Dr Green is one of many who would like to see if not the abolition of exams, an overhaul of post-16 education. "Employers complain that people don't have a wide enough range of skills," he says. Ideally he would like a British version of the Baccalaureate, with students able to "pick and mix" their options, taking some academic and some vocational course modules, accumulating credits as they go along and creating their own "packages". He sees the move as gradual, but "would not be surprised if in 10 years' time there was no longer anything called A-levels".

According to Dr Green, the recent merger of the departments of Employment and Education gives an opportunity for unifying the curriculum, but there has to be political will. Gillian Shephard, the Secretary of State, obviously favours a more vocational bias, but until now the Tories have been stalwart defenders of what they see as the A-level "gold standard". Sir Ron Dearing, chairman of the Schools Curriculum and Assessment Authority, recently issued an interim report on the future of education for the 16-19 group in which he recommended that qualifications come under one banner, so the systems are on the way to converging. About a quarter of a million students are expected to register for General National Vocational Qualifications this September: programmes include health and social care, leisure and tourism, manufacturing and information technology. Some students are combining GNVQs with A-levels, indicating a real demand for both the academic and vocational, but in practice it is difficult because of the varying nature of the courses. Universities, particularly the new ones, are already accommodating these qualifications - this year 89 per cent of GNVQ students received offers of places. Frances Raval, chairwoman of the education committee of the Secondary Heads Association and deputy head of a school in Leeds, is also keen to see "an overall qualification that combines different elements". Traditional exams are, she believes, unfair. "We all know there are students in every school to whom A-levels are not doing justice. They don't give credit to the really hard workers: some can do very little and pull it off on the day.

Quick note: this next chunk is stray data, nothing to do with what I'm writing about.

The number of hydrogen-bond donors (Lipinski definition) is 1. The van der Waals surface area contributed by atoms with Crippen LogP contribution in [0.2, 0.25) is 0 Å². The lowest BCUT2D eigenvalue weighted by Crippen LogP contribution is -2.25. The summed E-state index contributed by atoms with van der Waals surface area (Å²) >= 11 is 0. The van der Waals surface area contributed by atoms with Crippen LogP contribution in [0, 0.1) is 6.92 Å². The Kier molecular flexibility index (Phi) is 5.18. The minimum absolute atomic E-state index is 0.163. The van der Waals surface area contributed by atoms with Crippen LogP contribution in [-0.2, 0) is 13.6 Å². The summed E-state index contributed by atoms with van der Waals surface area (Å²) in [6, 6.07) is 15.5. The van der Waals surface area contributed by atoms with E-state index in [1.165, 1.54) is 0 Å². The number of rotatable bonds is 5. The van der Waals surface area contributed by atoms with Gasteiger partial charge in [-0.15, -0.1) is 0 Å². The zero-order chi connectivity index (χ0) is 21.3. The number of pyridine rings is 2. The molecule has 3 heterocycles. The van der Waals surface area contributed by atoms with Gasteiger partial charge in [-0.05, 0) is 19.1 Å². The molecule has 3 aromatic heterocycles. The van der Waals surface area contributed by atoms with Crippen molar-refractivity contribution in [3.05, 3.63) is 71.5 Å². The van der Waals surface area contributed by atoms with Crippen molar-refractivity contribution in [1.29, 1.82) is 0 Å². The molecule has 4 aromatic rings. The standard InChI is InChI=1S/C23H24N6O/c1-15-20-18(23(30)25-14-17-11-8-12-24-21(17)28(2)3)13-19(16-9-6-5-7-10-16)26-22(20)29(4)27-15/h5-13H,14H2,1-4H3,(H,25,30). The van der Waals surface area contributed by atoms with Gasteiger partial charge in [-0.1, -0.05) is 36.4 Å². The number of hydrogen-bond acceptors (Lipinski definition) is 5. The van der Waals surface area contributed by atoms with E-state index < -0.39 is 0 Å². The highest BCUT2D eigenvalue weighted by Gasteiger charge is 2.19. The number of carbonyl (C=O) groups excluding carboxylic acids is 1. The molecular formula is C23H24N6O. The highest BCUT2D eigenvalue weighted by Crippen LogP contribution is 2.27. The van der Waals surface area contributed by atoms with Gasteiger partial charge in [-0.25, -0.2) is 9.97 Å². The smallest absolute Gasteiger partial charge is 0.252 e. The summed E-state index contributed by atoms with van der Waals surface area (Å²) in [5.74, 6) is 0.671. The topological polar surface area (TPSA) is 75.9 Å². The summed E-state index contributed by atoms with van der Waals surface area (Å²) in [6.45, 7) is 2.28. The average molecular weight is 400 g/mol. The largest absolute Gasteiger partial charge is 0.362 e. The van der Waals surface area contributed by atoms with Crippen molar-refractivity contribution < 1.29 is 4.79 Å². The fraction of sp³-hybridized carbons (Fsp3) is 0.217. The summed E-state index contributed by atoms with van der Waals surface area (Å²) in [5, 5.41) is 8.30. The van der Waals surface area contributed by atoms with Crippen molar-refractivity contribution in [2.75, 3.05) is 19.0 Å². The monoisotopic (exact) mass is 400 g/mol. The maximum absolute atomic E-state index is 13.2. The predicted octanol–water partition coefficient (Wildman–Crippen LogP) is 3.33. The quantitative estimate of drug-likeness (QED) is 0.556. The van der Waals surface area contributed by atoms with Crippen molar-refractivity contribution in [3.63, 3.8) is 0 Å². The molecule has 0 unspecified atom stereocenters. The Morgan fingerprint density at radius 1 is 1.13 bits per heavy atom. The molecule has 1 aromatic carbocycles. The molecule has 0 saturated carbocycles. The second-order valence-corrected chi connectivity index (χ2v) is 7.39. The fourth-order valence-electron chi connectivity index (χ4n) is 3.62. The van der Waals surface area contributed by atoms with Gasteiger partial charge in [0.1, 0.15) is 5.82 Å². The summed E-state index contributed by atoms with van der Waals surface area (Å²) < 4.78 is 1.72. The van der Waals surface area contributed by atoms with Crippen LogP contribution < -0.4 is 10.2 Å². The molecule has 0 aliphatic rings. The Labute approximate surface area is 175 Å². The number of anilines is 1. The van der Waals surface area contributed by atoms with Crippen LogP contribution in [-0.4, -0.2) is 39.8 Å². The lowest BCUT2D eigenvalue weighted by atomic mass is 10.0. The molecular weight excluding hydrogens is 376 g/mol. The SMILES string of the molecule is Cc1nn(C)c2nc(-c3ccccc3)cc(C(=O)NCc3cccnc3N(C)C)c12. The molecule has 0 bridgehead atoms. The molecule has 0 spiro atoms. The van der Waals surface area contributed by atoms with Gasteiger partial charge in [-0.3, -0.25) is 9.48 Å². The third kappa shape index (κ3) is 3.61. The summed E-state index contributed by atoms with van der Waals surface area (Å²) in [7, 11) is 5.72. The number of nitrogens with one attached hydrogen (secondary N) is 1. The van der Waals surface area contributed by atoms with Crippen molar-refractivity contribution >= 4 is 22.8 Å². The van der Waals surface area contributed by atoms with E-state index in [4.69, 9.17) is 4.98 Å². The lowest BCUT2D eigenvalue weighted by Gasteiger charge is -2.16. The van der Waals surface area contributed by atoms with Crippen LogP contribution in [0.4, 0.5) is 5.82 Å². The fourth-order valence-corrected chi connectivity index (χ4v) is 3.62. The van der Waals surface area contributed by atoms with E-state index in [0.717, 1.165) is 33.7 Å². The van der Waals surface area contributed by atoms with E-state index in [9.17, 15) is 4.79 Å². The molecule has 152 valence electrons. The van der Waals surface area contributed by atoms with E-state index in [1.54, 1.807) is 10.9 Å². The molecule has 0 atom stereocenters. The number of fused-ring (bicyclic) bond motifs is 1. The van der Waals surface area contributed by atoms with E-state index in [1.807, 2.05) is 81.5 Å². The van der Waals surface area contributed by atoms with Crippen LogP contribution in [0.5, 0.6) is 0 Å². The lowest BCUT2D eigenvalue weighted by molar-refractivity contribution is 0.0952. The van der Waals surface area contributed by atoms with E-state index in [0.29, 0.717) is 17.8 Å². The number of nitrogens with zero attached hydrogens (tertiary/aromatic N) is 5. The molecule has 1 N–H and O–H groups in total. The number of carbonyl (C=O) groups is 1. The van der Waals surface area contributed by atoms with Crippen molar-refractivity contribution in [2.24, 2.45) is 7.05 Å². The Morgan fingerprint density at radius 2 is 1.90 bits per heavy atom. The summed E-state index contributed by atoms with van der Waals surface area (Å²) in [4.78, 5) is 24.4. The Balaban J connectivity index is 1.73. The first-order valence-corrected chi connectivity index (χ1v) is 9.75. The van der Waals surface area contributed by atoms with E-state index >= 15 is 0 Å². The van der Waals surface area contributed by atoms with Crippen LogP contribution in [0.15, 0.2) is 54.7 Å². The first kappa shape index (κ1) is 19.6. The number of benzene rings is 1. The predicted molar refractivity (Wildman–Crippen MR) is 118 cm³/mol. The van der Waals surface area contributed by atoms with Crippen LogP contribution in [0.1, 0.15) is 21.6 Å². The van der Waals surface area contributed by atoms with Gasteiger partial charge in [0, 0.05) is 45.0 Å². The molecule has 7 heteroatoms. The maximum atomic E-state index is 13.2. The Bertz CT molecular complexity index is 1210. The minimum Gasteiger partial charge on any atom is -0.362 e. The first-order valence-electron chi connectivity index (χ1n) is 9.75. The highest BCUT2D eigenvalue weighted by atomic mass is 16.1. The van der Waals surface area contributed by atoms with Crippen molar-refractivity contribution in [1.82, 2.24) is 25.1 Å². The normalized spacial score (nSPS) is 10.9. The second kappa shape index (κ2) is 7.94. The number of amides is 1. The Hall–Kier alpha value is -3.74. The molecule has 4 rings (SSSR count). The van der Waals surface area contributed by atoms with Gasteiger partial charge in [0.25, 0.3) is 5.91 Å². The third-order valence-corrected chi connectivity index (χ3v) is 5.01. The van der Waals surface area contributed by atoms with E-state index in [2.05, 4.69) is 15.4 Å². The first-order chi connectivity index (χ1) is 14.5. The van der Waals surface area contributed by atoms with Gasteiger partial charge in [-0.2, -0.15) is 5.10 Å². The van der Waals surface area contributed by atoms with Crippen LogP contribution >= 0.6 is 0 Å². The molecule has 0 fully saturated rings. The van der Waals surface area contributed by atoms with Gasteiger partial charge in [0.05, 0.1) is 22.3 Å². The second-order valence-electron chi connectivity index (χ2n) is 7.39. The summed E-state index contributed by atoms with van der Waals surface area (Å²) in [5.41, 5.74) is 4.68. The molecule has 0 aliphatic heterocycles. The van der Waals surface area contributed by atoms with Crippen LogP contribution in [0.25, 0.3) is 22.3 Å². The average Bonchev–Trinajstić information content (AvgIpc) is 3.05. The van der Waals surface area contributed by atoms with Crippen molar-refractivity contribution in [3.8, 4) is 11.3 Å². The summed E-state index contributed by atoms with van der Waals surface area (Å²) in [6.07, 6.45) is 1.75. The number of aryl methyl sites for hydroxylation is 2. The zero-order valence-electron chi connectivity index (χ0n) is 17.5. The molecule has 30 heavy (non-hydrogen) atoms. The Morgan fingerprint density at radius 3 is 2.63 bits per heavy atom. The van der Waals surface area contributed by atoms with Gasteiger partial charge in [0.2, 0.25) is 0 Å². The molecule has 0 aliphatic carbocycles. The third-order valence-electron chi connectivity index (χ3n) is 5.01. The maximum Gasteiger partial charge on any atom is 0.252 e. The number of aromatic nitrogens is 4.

GNVQ students have a much clearer idea of what they have got; there is far less of this terrible sinking of the stomach on results day. A-level students often can't tell how they've done, and their whole career seems to rest on that day. GNVQs offer the skills that employers are interested in; with A-level students they don't actually know how much the student knew and didn't know."

Of course, not all employers are that quick to take new qualifications on board, and public opinion is slow to change too. Gavin Mackenzie, a consultant with the headhunters Saxton Bampfylde, says the employers his firm acts for are beginning to "stratify" universities. When they say: "You have a degree from a prestigious university", that is code for "not an ex-poly". They will give you a rough band of the universities they are interested in and sometimes will even say they are looking for an "Oxbridgey first".

Surprisingly at this level of experience, some employers still express an interest in A-level results. "We would tend not to give them, because we think it's a bit silly at this stage, but some human resources officers are almost more impressed with a good spread of A-levels - say three As in French, history and Latin - than a class 2:1 degree. A 2:1 is not as good now as it used to be 10 years ago. Exams still count!"

Most people start to leave their results off their CVs after five or six years of solid work experience, and may well have begun to forget them after ten. But that is cold comfort for today's students. Bits of paper are becoming more and more important, as even semi-skilled work in the old industries shrinks. It is particularly bad news for those young men for whom entry to the mines and shipyards once followed on from school, bringing with it confirmation of manhood and a base on which to found a marriage and a family.

Girls now outperform boys at GCSE in all subjects except physics, and new skills are often being acquired more effectively by women. The work scene has changed radically, and those who drop out of the education system early may come to regret it far more than they once did.